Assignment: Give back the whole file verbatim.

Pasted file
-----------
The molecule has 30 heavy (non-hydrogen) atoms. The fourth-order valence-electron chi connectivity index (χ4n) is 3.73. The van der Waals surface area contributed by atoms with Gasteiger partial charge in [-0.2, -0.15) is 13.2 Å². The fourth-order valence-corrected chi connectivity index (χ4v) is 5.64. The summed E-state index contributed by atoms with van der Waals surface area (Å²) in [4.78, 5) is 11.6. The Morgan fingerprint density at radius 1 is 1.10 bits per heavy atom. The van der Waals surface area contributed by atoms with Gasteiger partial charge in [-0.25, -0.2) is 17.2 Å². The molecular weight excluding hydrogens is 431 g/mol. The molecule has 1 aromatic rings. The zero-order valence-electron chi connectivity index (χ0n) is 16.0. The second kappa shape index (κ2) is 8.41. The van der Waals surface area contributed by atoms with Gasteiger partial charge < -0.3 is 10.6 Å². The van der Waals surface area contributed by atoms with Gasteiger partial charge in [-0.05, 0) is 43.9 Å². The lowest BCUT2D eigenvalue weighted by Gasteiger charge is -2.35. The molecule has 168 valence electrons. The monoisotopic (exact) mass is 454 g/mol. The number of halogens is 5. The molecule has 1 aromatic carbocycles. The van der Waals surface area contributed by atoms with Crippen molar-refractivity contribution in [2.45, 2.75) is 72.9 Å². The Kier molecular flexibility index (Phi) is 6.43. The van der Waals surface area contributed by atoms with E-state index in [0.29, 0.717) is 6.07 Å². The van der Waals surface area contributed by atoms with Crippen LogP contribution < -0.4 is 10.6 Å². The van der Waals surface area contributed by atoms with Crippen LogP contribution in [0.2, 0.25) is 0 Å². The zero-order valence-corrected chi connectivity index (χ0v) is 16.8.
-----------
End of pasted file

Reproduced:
The molecule has 30 heavy (non-hydrogen) atoms. The fourth-order valence-electron chi connectivity index (χ4n) is 3.73. The van der Waals surface area contributed by atoms with Gasteiger partial charge in [-0.2, -0.15) is 13.2 Å². The fourth-order valence-corrected chi connectivity index (χ4v) is 5.64. The summed E-state index contributed by atoms with van der Waals surface area (Å²) in [4.78, 5) is 11.6. The Morgan fingerprint density at radius 1 is 1.10 bits per heavy atom. The van der Waals surface area contributed by atoms with Gasteiger partial charge in [-0.25, -0.2) is 17.2 Å². The molecular weight excluding hydrogens is 431 g/mol. The molecule has 1 aromatic rings. The zero-order valence-electron chi connectivity index (χ0n) is 16.0. The second kappa shape index (κ2) is 8.41. The van der Waals surface area contributed by atoms with Gasteiger partial charge < -0.3 is 10.6 Å². The van der Waals surface area contributed by atoms with Gasteiger partial charge in [-0.05, 0) is 43.9 Å². The lowest BCUT2D eigenvalue weighted by Gasteiger charge is -2.35. The molecule has 168 valence electrons. The monoisotopic (exact) mass is 454 g/mol. The number of halogens is 5. The molecule has 1 aromatic carbocycles. The van der Waals surface area contributed by atoms with Crippen molar-refractivity contribution in [2.45, 2.75) is 72.9 Å². The Kier molecular flexibility index (Phi) is 6.43. The van der Waals surface area contributed by atoms with E-state index in [0.29, 0.717) is 6.07 Å². The van der Waals surface area contributed by atoms with Crippen LogP contribution < -0.4 is 10.6 Å². The van der Waals surface area contributed by atoms with Crippen LogP contribution in [0.2, 0.25) is 0 Å². The zero-order valence-corrected chi connectivity index (χ0v) is 16.8.